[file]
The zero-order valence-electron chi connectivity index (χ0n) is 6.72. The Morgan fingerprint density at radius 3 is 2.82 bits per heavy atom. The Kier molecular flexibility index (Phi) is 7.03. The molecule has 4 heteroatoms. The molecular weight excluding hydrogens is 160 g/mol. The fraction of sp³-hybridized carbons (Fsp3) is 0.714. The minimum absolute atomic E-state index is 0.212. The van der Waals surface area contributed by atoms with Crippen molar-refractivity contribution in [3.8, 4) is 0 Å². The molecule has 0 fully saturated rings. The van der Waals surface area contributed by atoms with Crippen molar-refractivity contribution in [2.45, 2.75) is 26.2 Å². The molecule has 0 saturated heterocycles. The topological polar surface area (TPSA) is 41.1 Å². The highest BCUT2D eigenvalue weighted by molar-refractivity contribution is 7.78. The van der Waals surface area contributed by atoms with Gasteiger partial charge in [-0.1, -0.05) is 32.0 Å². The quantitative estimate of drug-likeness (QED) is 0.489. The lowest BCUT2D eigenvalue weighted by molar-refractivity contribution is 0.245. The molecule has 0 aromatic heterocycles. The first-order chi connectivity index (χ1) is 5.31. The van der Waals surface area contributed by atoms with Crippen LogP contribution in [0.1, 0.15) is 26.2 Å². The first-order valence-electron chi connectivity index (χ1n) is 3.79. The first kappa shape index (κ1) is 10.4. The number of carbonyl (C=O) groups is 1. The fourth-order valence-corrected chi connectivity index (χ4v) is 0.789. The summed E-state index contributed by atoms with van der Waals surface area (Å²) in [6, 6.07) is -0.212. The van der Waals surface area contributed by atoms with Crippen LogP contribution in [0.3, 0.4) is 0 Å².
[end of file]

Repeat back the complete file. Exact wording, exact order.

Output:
The zero-order valence-electron chi connectivity index (χ0n) is 6.72. The Morgan fingerprint density at radius 3 is 2.82 bits per heavy atom. The Kier molecular flexibility index (Phi) is 7.03. The molecule has 4 heteroatoms. The molecular weight excluding hydrogens is 160 g/mol. The fraction of sp³-hybridized carbons (Fsp3) is 0.714. The minimum absolute atomic E-state index is 0.212. The van der Waals surface area contributed by atoms with Crippen molar-refractivity contribution in [3.8, 4) is 0 Å². The molecule has 0 fully saturated rings. The van der Waals surface area contributed by atoms with Crippen molar-refractivity contribution in [2.45, 2.75) is 26.2 Å². The molecule has 0 saturated heterocycles. The topological polar surface area (TPSA) is 41.1 Å². The highest BCUT2D eigenvalue weighted by molar-refractivity contribution is 7.78. The van der Waals surface area contributed by atoms with Gasteiger partial charge in [-0.1, -0.05) is 32.0 Å². The quantitative estimate of drug-likeness (QED) is 0.489. The lowest BCUT2D eigenvalue weighted by molar-refractivity contribution is 0.245. The molecule has 0 aromatic heterocycles. The first-order chi connectivity index (χ1) is 5.31. The van der Waals surface area contributed by atoms with Crippen LogP contribution in [0.1, 0.15) is 26.2 Å². The first-order valence-electron chi connectivity index (χ1n) is 3.79. The first kappa shape index (κ1) is 10.4. The number of carbonyl (C=O) groups is 1. The fourth-order valence-corrected chi connectivity index (χ4v) is 0.789. The summed E-state index contributed by atoms with van der Waals surface area (Å²) in [6, 6.07) is -0.212. The van der Waals surface area contributed by atoms with Crippen LogP contribution in [0.3, 0.4) is 0 Å².